THE HOUSEHOLD savings ratio has fallen to a record low in the UK, official figures have revealed.
Data from the Office for National Statistics shows the household savings rate – the percentage of disposable income being saved – fell from 3.3 per cent at the end of 2017 to 1.7 per cent in the first quarter of 2017, the lowest level since records began in the first quarter of 1963.
The decline was attributed to increased income taxes as well as increasing inflation and subdued wage growth.
Commenting on the figures, Tom McPhail, head of policy at Hargreaves Lansdown, said more needed to be done to foster a savings culture.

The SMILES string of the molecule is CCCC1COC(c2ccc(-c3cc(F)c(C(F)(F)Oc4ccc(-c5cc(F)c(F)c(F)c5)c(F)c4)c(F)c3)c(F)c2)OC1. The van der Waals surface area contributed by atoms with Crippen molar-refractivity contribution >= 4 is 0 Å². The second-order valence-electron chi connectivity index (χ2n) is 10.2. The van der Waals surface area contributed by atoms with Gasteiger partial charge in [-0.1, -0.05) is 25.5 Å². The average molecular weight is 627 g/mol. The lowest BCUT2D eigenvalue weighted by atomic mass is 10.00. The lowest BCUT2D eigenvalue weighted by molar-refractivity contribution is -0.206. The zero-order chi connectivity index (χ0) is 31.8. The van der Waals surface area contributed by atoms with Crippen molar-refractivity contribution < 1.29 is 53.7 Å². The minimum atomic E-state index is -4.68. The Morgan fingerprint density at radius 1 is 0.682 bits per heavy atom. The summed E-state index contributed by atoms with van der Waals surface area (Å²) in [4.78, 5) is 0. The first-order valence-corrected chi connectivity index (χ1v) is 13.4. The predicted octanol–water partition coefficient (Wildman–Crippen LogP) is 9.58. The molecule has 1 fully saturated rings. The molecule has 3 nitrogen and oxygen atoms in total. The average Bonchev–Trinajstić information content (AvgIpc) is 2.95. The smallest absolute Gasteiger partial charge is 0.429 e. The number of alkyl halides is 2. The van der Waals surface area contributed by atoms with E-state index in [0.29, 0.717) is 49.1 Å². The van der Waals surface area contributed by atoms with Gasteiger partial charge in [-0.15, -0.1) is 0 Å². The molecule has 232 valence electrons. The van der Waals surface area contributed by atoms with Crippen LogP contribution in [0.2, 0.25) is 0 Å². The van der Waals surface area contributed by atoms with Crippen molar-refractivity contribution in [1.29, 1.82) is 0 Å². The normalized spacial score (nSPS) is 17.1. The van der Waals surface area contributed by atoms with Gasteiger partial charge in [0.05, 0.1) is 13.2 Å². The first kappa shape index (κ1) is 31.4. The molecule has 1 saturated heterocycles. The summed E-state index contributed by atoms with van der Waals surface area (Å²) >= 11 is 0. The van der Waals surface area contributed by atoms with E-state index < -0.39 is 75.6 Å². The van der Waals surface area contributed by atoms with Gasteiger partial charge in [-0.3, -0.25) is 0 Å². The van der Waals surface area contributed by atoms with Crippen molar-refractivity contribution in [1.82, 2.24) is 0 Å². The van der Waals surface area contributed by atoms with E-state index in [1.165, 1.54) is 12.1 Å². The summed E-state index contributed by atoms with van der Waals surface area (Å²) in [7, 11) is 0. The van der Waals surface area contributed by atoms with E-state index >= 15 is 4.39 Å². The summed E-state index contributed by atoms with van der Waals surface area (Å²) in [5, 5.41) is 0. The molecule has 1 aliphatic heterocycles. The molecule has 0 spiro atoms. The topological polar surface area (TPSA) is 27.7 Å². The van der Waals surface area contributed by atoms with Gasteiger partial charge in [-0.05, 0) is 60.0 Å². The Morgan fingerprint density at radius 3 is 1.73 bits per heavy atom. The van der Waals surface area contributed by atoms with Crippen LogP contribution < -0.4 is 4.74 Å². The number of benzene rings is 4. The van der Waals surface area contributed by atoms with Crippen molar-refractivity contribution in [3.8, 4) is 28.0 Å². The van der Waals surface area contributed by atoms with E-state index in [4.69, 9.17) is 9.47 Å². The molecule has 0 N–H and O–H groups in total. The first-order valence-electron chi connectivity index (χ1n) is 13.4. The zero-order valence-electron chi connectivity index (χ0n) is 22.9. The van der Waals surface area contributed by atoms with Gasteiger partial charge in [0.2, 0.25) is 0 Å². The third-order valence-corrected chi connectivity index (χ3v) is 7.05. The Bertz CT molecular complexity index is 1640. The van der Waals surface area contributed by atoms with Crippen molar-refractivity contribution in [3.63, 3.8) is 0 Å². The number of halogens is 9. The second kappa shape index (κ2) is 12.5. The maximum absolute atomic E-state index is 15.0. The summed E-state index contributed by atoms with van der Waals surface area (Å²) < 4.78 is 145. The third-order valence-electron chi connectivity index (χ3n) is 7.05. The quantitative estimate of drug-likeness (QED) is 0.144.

“This data is likely to set alarm bells ringing; whether this is in fact evidence of a confident economy or peak complacency remains to be seen,” he said.
“The fall in the household savings ratio is undoubtedly in large part due to the squeeze on disposable income caused by a combination of flat average earnings and rising prices.
“Savings rates tend to fall when the economy prospers, and to rise in times of recession and uncertainty, as households cut back on consumption to build a rainy-day reserve. Monetary policy and the low returns available on cash may well be a factor here too.
“However we also know that only three in 10 of the working age population have savings of three months’ income or more and 12 million are not saving enough for retirement.
“We need to develop a stronger culture of saving and investing; this is something to which the government needs to devote more attention.”
The figures come after the Bank of England expressed concerns about a boom in consumer credit and increased the amount of capital that banks must set aside for losses.